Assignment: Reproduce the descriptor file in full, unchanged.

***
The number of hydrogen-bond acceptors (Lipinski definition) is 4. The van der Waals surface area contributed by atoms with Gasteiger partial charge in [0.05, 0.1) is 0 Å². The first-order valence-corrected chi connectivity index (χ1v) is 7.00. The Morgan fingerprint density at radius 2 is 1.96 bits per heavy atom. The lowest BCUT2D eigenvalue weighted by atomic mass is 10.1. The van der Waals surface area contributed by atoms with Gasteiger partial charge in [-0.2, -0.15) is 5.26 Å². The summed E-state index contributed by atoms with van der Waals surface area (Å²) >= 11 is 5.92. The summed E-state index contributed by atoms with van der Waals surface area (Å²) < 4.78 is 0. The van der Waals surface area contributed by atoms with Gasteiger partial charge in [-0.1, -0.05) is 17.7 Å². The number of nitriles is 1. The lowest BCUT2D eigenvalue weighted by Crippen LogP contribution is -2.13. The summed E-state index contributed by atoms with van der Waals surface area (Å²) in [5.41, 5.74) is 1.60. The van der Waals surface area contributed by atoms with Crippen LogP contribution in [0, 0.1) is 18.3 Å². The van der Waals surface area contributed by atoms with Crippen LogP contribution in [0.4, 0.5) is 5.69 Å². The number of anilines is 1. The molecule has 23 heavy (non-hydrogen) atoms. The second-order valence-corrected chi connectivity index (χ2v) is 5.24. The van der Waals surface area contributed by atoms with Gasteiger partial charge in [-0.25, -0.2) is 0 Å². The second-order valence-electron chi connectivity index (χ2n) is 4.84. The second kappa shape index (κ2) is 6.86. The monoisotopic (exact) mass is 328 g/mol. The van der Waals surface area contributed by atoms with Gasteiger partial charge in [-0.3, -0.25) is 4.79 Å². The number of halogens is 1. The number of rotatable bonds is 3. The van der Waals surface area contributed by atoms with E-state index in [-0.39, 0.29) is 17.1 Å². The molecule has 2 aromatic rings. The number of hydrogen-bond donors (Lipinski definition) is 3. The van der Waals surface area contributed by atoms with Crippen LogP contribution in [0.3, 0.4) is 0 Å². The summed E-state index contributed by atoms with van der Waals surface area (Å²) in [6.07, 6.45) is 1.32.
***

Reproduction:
The number of hydrogen-bond acceptors (Lipinski definition) is 4. The van der Waals surface area contributed by atoms with Gasteiger partial charge in [0.05, 0.1) is 0 Å². The first-order valence-corrected chi connectivity index (χ1v) is 7.00. The Morgan fingerprint density at radius 2 is 1.96 bits per heavy atom. The lowest BCUT2D eigenvalue weighted by atomic mass is 10.1. The van der Waals surface area contributed by atoms with Gasteiger partial charge in [-0.2, -0.15) is 5.26 Å². The summed E-state index contributed by atoms with van der Waals surface area (Å²) >= 11 is 5.92. The summed E-state index contributed by atoms with van der Waals surface area (Å²) < 4.78 is 0. The van der Waals surface area contributed by atoms with Gasteiger partial charge in [-0.1, -0.05) is 17.7 Å². The number of nitriles is 1. The lowest BCUT2D eigenvalue weighted by Crippen LogP contribution is -2.13. The summed E-state index contributed by atoms with van der Waals surface area (Å²) in [5.41, 5.74) is 1.60. The van der Waals surface area contributed by atoms with Crippen LogP contribution in [0, 0.1) is 18.3 Å². The van der Waals surface area contributed by atoms with Crippen LogP contribution in [0.4, 0.5) is 5.69 Å². The number of anilines is 1. The molecule has 23 heavy (non-hydrogen) atoms. The second-order valence-corrected chi connectivity index (χ2v) is 5.24. The van der Waals surface area contributed by atoms with Gasteiger partial charge in [-0.25, -0.2) is 0 Å². The second-order valence-electron chi connectivity index (χ2n) is 4.84. The second kappa shape index (κ2) is 6.86. The monoisotopic (exact) mass is 328 g/mol. The van der Waals surface area contributed by atoms with Gasteiger partial charge in [-0.3, -0.25) is 4.79 Å². The number of halogens is 1. The number of rotatable bonds is 3. The van der Waals surface area contributed by atoms with E-state index in [-0.39, 0.29) is 17.1 Å². The molecule has 2 aromatic rings. The number of hydrogen-bond donors (Lipinski definition) is 3. The van der Waals surface area contributed by atoms with Crippen LogP contribution in [0.3, 0.4) is 0 Å². The summed E-state index contributed by atoms with van der Waals surface area (Å²) in [6.07, 6.45) is 1.32.